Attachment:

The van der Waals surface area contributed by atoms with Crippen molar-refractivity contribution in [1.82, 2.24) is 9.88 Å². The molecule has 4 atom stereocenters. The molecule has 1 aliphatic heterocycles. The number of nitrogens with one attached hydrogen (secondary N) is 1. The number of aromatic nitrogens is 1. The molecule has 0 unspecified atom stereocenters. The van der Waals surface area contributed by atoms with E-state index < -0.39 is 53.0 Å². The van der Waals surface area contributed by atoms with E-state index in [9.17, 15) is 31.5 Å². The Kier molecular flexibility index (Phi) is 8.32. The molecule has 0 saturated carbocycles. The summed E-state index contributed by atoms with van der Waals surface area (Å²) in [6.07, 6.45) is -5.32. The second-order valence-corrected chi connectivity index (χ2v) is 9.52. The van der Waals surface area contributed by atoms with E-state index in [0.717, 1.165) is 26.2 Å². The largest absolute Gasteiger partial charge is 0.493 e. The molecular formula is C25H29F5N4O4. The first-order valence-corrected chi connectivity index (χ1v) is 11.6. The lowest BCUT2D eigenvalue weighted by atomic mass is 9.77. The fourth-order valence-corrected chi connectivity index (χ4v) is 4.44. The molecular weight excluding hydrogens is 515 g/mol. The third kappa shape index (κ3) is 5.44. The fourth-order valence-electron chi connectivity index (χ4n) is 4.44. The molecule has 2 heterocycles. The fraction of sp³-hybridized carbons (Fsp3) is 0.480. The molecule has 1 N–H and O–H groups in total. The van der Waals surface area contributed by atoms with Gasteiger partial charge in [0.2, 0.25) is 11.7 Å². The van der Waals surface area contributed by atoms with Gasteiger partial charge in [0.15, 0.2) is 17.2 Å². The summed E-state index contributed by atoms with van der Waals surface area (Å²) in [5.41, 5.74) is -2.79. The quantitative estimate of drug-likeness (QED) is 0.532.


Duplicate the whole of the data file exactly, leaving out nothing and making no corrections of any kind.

The van der Waals surface area contributed by atoms with Crippen molar-refractivity contribution in [1.82, 2.24) is 9.88 Å². The molecule has 4 atom stereocenters. The molecule has 1 aliphatic heterocycles. The number of nitrogens with one attached hydrogen (secondary N) is 1. The number of aromatic nitrogens is 1. The molecule has 0 unspecified atom stereocenters. The van der Waals surface area contributed by atoms with E-state index < -0.39 is 53.0 Å². The van der Waals surface area contributed by atoms with E-state index in [9.17, 15) is 31.5 Å². The Kier molecular flexibility index (Phi) is 8.32. The molecule has 0 saturated carbocycles. The summed E-state index contributed by atoms with van der Waals surface area (Å²) in [6.07, 6.45) is -5.32. The second-order valence-corrected chi connectivity index (χ2v) is 9.52. The van der Waals surface area contributed by atoms with E-state index in [0.717, 1.165) is 26.2 Å². The largest absolute Gasteiger partial charge is 0.493 e. The molecular formula is C25H29F5N4O4. The first-order valence-corrected chi connectivity index (χ1v) is 11.6. The lowest BCUT2D eigenvalue weighted by atomic mass is 9.77. The fourth-order valence-corrected chi connectivity index (χ4v) is 4.44. The molecular weight excluding hydrogens is 515 g/mol. The third kappa shape index (κ3) is 5.44. The fourth-order valence-electron chi connectivity index (χ4n) is 4.44. The molecule has 2 heterocycles. The fraction of sp³-hybridized carbons (Fsp3) is 0.480. The molecule has 1 N–H and O–H groups in total. The van der Waals surface area contributed by atoms with Gasteiger partial charge in [0.2, 0.25) is 11.7 Å². The van der Waals surface area contributed by atoms with Gasteiger partial charge in [0.15, 0.2) is 17.2 Å². The summed E-state index contributed by atoms with van der Waals surface area (Å²) in [5.41, 5.74) is -2.79. The quantitative estimate of drug-likeness (QED) is 0.532.